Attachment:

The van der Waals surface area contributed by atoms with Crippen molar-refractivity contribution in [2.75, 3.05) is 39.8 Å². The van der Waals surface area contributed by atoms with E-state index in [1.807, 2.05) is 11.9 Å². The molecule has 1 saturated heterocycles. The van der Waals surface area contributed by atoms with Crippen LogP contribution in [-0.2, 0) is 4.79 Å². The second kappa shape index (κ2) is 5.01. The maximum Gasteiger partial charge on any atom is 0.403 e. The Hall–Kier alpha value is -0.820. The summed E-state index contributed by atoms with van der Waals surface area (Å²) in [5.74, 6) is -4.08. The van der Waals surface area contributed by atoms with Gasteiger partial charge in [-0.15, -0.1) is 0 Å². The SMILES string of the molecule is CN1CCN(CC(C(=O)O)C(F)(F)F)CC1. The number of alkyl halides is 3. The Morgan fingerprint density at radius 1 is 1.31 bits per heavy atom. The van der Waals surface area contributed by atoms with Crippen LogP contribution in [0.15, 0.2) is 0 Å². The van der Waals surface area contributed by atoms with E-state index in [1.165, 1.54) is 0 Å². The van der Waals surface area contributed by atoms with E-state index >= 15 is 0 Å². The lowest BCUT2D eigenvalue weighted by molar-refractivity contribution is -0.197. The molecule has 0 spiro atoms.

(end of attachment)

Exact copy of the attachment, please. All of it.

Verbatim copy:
The van der Waals surface area contributed by atoms with Crippen molar-refractivity contribution in [2.75, 3.05) is 39.8 Å². The van der Waals surface area contributed by atoms with E-state index in [1.807, 2.05) is 11.9 Å². The molecule has 1 saturated heterocycles. The van der Waals surface area contributed by atoms with Crippen LogP contribution in [-0.2, 0) is 4.79 Å². The second kappa shape index (κ2) is 5.01. The maximum Gasteiger partial charge on any atom is 0.403 e. The Hall–Kier alpha value is -0.820. The summed E-state index contributed by atoms with van der Waals surface area (Å²) in [5.74, 6) is -4.08. The van der Waals surface area contributed by atoms with Gasteiger partial charge in [-0.15, -0.1) is 0 Å². The SMILES string of the molecule is CN1CCN(CC(C(=O)O)C(F)(F)F)CC1. The number of alkyl halides is 3. The Morgan fingerprint density at radius 1 is 1.31 bits per heavy atom. The van der Waals surface area contributed by atoms with Crippen LogP contribution in [0.15, 0.2) is 0 Å². The van der Waals surface area contributed by atoms with E-state index in [1.165, 1.54) is 0 Å². The van der Waals surface area contributed by atoms with E-state index >= 15 is 0 Å². The lowest BCUT2D eigenvalue weighted by molar-refractivity contribution is -0.197. The molecule has 0 spiro atoms.